A stressful pre-departure caused by some unwelcome news combined with the depressing thought of missing Teresa, Sam, and Ella made starting this trip hard. But, thanks to an English couple I met on safari I decided to channel my inner honey badger. Read on, and I’ll explain.
Before moving on to the news that stressed me out or a status update, the honey badger requires some explanation. Some time ago a YouTube video about honey badgers went viral. Not only is the animal itself awesome, but the narration of the video is fantastic. So please, for your own sake, check out the following video. Once you do you’ll see why I channeled my inner honey badger to press on in the face of adversity.
About three days after I sent money to the boat insurance broker to start the binding process and just a few before departure, he informed me that the insurer had changed its mind about insuring the boat for the Atlantic crossing. The insurer decided that it wanted me to add two more crew members with Atlantic crossing experience, which is simply not possible at this stage. Even if I could find two more crew, I don’t have anywhere to put them.
The process of seeking coverage from other insurers is underway. Fingers crossed.
The other crisis that emerged right before departure was the delay of the two pallets of supplies. In earlier blogs I mentioned the large amount of shopping, packing, and loading of pallets to be shipped to Cape Town. They include almost all the items one needs to have on a fully-equipped cruising boat including pots, pans, towels, sheets, safety gear, first aid kits, tools, etc.
The pallets were supposed to be on a ship a few days before my departure for South Africa. But then came the email explaining that due to cargo shipping delays, the pallets were not yet loaded on a ship. Worse yet, they weren’t going to make it on a ship in time for the crossing.
We were able to convert the shipping to air transport at a sphincter-puckering cost. Phew, crisis over — or so I thought. When I packed those pallets they were going by ship and Lithium-Ion batteries were okay. Air transport, however, does not allow Lithium-Ion batteries. So with only 24 hours until departure for South Africa I had to scramble to arrange for the removal of those batteries. Luckily, this project turned out to be achievable and the pallets are now in Cape Town waiting for Wild Rumpus to launch.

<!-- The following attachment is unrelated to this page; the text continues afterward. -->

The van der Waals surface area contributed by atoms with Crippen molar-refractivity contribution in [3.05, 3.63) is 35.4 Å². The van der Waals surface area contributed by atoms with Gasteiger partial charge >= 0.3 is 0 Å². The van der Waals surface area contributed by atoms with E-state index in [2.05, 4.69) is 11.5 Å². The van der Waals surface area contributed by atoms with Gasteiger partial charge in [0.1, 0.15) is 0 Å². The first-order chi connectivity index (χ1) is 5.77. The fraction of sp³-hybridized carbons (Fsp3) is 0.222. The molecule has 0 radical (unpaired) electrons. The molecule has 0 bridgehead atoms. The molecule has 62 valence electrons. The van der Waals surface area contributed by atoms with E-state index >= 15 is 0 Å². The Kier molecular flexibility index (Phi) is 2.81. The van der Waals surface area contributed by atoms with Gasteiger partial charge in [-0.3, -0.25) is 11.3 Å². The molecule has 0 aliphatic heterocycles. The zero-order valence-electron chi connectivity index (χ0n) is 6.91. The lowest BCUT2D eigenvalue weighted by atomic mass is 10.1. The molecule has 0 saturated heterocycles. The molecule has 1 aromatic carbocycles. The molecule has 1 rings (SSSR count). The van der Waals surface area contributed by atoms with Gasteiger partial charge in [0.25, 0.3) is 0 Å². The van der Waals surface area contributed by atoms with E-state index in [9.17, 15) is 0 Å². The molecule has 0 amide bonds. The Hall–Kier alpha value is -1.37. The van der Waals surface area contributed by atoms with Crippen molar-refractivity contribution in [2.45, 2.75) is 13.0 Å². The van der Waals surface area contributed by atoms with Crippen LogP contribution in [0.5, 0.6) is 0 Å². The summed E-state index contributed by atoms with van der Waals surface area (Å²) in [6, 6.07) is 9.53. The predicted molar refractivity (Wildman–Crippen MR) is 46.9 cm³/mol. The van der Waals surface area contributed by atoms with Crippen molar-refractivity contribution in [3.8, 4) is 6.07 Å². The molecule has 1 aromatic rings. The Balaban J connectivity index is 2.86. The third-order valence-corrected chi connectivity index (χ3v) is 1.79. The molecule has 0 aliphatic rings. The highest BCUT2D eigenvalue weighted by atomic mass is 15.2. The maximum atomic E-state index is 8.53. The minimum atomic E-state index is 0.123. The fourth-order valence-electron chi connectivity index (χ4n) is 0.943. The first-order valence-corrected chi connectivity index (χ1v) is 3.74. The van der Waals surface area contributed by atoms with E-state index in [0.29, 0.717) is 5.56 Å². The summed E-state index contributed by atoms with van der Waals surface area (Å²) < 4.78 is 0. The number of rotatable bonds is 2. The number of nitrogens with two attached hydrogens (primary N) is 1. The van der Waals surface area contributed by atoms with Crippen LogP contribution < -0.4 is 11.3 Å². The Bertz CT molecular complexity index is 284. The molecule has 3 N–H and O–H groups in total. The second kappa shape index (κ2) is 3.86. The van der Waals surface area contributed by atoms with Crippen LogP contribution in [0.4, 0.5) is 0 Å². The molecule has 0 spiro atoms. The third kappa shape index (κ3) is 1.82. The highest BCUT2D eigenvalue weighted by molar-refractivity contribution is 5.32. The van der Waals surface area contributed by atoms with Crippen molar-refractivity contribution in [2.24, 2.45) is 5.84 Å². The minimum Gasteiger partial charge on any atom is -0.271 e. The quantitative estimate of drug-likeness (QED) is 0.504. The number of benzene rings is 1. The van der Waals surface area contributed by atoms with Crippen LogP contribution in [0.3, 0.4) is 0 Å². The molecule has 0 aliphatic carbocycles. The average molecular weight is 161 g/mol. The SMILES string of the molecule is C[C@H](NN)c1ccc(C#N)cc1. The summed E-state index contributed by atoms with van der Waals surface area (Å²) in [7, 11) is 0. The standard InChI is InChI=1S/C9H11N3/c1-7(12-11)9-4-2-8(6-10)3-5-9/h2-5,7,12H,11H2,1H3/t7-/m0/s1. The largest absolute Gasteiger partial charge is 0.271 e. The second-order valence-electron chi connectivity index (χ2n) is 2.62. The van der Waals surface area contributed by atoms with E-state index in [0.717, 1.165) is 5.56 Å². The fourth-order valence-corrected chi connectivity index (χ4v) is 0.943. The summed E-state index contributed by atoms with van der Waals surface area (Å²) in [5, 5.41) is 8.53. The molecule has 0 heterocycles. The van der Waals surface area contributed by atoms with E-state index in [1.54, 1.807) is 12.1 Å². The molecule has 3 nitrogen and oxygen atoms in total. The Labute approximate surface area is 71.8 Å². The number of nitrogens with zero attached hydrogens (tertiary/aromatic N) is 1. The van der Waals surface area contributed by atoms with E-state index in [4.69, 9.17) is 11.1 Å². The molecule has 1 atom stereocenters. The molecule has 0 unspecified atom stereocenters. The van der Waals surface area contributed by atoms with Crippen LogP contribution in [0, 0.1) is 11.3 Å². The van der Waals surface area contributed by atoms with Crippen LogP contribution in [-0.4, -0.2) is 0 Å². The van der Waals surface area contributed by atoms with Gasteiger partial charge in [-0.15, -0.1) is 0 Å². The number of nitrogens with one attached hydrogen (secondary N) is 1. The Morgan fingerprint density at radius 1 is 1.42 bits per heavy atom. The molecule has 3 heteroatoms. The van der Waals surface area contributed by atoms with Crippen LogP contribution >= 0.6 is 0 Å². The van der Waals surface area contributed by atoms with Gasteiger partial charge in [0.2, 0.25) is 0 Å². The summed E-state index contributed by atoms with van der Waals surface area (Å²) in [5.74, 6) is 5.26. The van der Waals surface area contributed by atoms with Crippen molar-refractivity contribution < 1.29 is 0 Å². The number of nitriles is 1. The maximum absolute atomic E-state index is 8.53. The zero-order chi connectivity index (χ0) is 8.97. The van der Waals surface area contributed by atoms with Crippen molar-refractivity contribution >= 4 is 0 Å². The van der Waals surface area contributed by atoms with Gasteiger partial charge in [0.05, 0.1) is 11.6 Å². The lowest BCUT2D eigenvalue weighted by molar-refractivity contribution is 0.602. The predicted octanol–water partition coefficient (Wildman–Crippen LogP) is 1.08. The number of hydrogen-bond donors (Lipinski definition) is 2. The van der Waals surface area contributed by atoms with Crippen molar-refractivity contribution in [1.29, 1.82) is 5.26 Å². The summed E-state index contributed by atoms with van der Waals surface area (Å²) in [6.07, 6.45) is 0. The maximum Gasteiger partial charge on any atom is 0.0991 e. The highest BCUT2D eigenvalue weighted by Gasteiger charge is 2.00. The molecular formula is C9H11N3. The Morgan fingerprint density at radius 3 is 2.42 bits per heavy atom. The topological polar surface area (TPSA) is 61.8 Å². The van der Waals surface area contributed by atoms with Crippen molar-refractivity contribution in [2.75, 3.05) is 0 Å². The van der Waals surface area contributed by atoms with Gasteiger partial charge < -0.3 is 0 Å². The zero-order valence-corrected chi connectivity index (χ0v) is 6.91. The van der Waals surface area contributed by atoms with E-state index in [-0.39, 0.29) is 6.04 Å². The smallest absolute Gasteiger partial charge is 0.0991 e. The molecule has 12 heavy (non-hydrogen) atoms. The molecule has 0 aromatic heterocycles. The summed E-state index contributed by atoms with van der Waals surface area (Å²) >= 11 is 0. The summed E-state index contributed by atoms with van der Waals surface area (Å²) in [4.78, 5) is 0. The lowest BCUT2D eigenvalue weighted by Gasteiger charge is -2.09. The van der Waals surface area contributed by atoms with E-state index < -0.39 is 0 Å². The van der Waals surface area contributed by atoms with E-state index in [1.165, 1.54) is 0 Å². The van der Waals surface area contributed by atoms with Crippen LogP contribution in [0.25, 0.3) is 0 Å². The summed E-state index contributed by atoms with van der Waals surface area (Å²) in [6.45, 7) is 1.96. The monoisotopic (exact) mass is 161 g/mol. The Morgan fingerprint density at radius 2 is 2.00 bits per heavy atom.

Delta/KLM Forgets My Luggage
My 22 hours of flying to Cape Town from San Francisco were actually about as pleasant as such a long flight could be. When my first plane landed in Amsterdam I easily walked to my second flight, which departed just one hour later. But, my luggage did not. All of my bags, each with a “priority” tag, were left sitting in Amsterdam.
I travel a lot for work and don’t get too bent out of shape when things happen. Usually, the airline representative is apologetic and gives me details on when I can expect my bag. KLM, Delta’s international partner, however, does not believe in customer service. They would not tell me when my bags would arrive, would not answer any phone number at the baggage office, or even respond to the other various forms of inquiry they suggest (text, messenger, etc). Nothing.
My bags were delayed three days, which meant I could not move onto the planned safari in Kruger National Park. I spent those three days hanging out in the V&A Waterfront. While a lovely spot, the combination of jet lag, angst about my bags, and my own stench tainted the experience.
When I finally arrived at Kruger National Park, it was raining and cold. Nevertheless, we spotted some cool animals on a rainy drive Day two of my safari we did a 5-mile hike through the park and spotted lions close enough to be concerning.
Rather than describing the safari, I’ll let my pictures show you how spectacular it was despite the bad weather. More updates to come.
Here she is walking passed our truck. She is as close as she appears in the video.